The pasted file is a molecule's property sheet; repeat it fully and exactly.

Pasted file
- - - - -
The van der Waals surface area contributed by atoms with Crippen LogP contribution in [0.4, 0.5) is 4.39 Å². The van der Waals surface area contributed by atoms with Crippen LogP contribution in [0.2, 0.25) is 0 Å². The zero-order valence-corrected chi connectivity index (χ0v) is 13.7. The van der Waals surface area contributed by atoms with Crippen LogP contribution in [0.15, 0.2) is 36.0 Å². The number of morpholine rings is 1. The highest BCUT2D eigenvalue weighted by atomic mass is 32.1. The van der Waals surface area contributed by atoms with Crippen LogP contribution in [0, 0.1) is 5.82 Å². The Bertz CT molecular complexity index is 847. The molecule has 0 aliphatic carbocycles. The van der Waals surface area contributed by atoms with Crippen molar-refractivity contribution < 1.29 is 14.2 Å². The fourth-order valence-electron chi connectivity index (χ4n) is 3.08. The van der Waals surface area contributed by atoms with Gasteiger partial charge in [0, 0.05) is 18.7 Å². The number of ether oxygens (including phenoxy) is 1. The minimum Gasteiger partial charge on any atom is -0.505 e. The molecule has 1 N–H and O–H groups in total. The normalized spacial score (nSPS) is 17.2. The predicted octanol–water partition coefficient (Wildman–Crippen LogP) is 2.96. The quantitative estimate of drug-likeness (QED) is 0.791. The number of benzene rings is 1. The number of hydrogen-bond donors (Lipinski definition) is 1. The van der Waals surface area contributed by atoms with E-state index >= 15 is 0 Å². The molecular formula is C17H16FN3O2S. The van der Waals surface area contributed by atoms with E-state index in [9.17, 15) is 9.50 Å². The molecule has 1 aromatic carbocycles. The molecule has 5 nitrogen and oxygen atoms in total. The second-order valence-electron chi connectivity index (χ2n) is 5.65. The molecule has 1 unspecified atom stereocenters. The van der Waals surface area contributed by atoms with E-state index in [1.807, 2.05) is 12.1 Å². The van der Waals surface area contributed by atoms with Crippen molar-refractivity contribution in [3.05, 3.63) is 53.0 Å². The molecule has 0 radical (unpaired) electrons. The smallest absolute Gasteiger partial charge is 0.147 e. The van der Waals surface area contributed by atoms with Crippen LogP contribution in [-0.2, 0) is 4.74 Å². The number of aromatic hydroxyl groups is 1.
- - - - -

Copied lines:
The van der Waals surface area contributed by atoms with Crippen LogP contribution in [0.4, 0.5) is 4.39 Å². The van der Waals surface area contributed by atoms with Crippen LogP contribution in [0.2, 0.25) is 0 Å². The zero-order valence-corrected chi connectivity index (χ0v) is 13.7. The van der Waals surface area contributed by atoms with Crippen LogP contribution in [0.15, 0.2) is 36.0 Å². The number of morpholine rings is 1. The highest BCUT2D eigenvalue weighted by atomic mass is 32.1. The van der Waals surface area contributed by atoms with Crippen LogP contribution in [0, 0.1) is 5.82 Å². The Bertz CT molecular complexity index is 847. The molecule has 0 aliphatic carbocycles. The van der Waals surface area contributed by atoms with Crippen molar-refractivity contribution < 1.29 is 14.2 Å². The fourth-order valence-electron chi connectivity index (χ4n) is 3.08. The van der Waals surface area contributed by atoms with Gasteiger partial charge in [0, 0.05) is 18.7 Å². The number of ether oxygens (including phenoxy) is 1. The minimum Gasteiger partial charge on any atom is -0.505 e. The molecule has 1 N–H and O–H groups in total. The normalized spacial score (nSPS) is 17.2. The predicted octanol–water partition coefficient (Wildman–Crippen LogP) is 2.96. The quantitative estimate of drug-likeness (QED) is 0.791. The number of benzene rings is 1. The number of hydrogen-bond donors (Lipinski definition) is 1. The van der Waals surface area contributed by atoms with E-state index >= 15 is 0 Å². The molecular formula is C17H16FN3O2S. The van der Waals surface area contributed by atoms with E-state index in [9.17, 15) is 9.50 Å². The molecule has 1 aromatic carbocycles. The molecule has 5 nitrogen and oxygen atoms in total. The second-order valence-electron chi connectivity index (χ2n) is 5.65. The molecule has 1 unspecified atom stereocenters. The van der Waals surface area contributed by atoms with E-state index in [1.807, 2.05) is 12.1 Å². The van der Waals surface area contributed by atoms with Crippen molar-refractivity contribution in [3.05, 3.63) is 53.0 Å². The molecule has 0 radical (unpaired) electrons. The smallest absolute Gasteiger partial charge is 0.147 e. The van der Waals surface area contributed by atoms with Crippen LogP contribution in [-0.2, 0) is 4.74 Å². The number of aromatic hydroxyl groups is 1.